Although in Zimbabwe the informal economy plays a significant role in income generation, it continues to thrive in the context of high unemployment rates, extreme poverty, gender inequality and unwarranted work.
By Panashe Chikonyora
The country’s endowment with vast mineral deposits has made its mining sector to become one of the sectors constituting the highest rate of the informal economy.
According to a 2007 to 2012 Global Mercury Project research by the United Nations Industrial Development Organisation (UNIDO) revealed that Zimbabwe had an estimated 500 000 artisanal gold miners and the number is expected to have increased over the years.
Zimbabwe’s massive gold reserves have given rise to artisanal gold mining activities, whose unplanned, unregulated and unmanaged use of mercury in gold processing has left a legacy of severe adverse and irreversible environmental and health impacts.
According to the United Nations Environment Programme (UNEP) in 2, 5 million people in Africa out of the 3, 5 million people in the world are at risk of health impacts in the artisanal and small scale gold mining sector.
Both artisanal and small scale mining in the country’s rural areas continue to grow due to the relative ease of entry and low requirements for education, skills, technology and capital.
Informality imposes significant risks and vulnerability of economic and social tremors such as inadequate safety measures on people or workers’ health and on the environment, as it usually involves operating with limited or without legal mining title or valid contract with the title holder, which can result in mining misconduct. Hence, there is need for laws that guide the sector’s informal economy.
In Zimbabwe there is the Zimbabwe Mines and Minerals Act and the Environmental Management Act that govern both mining and the maintenance or protection of the environment with an aim to ensure environmental friendly mining.
Part three and four of the Zimbabwe Mines and Minerals Act provides information concerning the registration of approved mining prospects as well as the acquisition and registration of mining rights, while the Environmental Management Act states that, any person who imports, transports, stores or sells any hazardous substance must have a license for each purpose.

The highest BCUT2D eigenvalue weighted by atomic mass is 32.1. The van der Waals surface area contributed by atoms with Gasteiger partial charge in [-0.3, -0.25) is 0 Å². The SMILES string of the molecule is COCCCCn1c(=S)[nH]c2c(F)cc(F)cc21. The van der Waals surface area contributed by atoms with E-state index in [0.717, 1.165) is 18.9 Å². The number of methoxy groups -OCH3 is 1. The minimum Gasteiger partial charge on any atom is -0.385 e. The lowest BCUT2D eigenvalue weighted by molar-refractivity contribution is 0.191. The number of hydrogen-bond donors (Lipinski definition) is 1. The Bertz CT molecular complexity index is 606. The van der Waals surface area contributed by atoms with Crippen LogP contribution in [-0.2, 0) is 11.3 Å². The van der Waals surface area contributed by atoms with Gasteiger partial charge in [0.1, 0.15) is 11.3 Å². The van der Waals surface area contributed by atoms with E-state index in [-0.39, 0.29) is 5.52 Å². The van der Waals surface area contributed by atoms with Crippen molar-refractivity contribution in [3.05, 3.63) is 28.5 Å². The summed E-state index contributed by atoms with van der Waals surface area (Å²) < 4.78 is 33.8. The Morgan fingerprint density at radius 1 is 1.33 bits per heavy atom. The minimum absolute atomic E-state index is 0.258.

However, these laws are not being fully used to monitor artisanal and small scale miners in the country’s rural areas, as most of them mine and use harzadous mining chemicals without licenses due to “…the corruption involved in the country’s prolonged mining licensing process, which at times requires a lot of money,” according to one of the interviewed local mine owners in the area.
This has created hazardous environments in Mudzi’s small towns, for instance, in Makaha. Makaha is one of Zimbabwe’s artisanal gold mining hotspots with a high rate prevalence of intensive small-scale and artisanal mining by illegal gold poachers.
Over the years the area has been experiencing serious land degradation, air and land pollution from the excessive digging of tunnels in roads and mountains, sweeping of roads by illegal gold poachers, emission of gases during the processing of gold in boiler tanks and increased vending due to the availability of miners who are the vendors’ most common customers.
Artisanal and small scale gold mining related mercury contamination in Mudzi is contributing to serious health and ecological impacts and it has raised concern among community members and local environmentalists.
“Increased artisanal and small scale mining in Makaha has led to the violation of quite a number of environmental laws which are in line sustainable development goals 6, 13, 14 and 15. People, animals and plants are no longer safe as the borehole water they use is usually contaminated with dangerous chemicals which are pumped from mines into rivers and on the land’s surface areas. Also the intensive cutting down of trees is resulting in land degradation and is affecting the area’s weather patterns, causing the area to become extremely hot during the summer season,” said Ruramisai Marira a local environmentalist.
The area now suffers from intense land degradation and emission of poisonous chemicals which according the Environmental Management Agency (EMA) has exposed humans, animals and plants to great danger.